======= Date Modified 03 Nov 2011 10:54:32 =======
thanks for the advice.
i am going to see my supervisor tomorrow morning and i think that will be the time to talk through my current situation with him.
i am going to try and break it to him gently without going in with all guns blazing etc etc as both of you have said.
i am still a bit nervous about it but its something that has to be done... i am actively seeking jobs at the minute but of course i have stated that under no circumstances that my academic reference be contacted until i say so.
as far as the mphil option goes - does anyone know of the procedure to 'convert' it from the studies i have done so far as a PhD course?
In a lot of universities students are registered in the first instance as MPhil students and then may be upgraded, depending on progress etc, to a PhD. It might be worth checking if you are officially registered as an MPhil student or a PhD. The theory is an MPhil should be completed in two years and three years is given for a PhD but very often these overrun. If you want to complete an MPhil your supervisor might help you scale the project for that degree of work.
Best of luck!
you know what actually, as i have not had my 1st year viva interview based on my report, i may not 'officially' be a phd student yet... ill need to look into that.
I quit my PhD a year and a half ago. I went straight into it after a good degree and hadn't done a Masters. I decided after about six months that it wasn't for me for a number of reasons. When you are thinking about quitting though all you can think about is letting people down - family, friends and your supervisor. My supervisor had hand-picked me and persudaded me to do it. So i felt a real debt to him and it was hard telling him, felt like I had very personally let him down. I was worried it would reflect badly on him.....the truth is that it did reflect badly on him for a few seconds when people first heard. After that though he is a first class academic who has and is helping others through their PhD. He will have been dissapointed but he will have gone home to his wife and children and not giving it another thought the very next day. Most importantly of all I know that if I saw my supervisor now at a Conference etc. he would be genuinley interested in how I am getting on and would happily provide an academic reference if requested. I think this would be the case in 99% of instances.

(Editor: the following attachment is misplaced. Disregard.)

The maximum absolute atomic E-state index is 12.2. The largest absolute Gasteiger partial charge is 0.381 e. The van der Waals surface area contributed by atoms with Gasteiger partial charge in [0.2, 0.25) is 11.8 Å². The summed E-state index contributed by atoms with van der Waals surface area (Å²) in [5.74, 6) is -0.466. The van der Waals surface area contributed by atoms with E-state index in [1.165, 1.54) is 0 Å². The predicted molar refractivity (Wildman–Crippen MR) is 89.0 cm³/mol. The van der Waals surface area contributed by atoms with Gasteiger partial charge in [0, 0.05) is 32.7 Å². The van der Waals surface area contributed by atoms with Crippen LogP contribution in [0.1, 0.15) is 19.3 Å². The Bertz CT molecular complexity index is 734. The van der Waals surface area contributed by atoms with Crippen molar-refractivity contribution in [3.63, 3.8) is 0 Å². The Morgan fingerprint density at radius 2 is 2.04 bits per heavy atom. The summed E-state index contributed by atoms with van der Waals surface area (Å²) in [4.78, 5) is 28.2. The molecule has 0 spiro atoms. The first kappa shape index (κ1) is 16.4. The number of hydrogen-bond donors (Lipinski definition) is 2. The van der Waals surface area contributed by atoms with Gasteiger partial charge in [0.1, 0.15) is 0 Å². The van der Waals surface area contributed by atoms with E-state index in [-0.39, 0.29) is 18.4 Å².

Quitting was very hard but I am now doing a PGCE and enjoying it immensely. The only person you have to justify it to is yourself. My prediction is there will be a low moment six months down the line when you ask yourself 'why on earth did I quit?'. But when you find your real vocation and your real passion you will only ever look forward. Good luck.
======= Date Modified 04 Nov 2011 09:34:53 =======
============= Edited by a Moderator =============
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just a quick update - i had the talk with my supervisor - and no it wasnt as scary as i had built it up to be :D
he said he would support me if i did a phd or an mphil - and i chose to change over to the mphil, which i will aim to finish in feb/march of next year.
so at least ill get something out of 18 months of study :)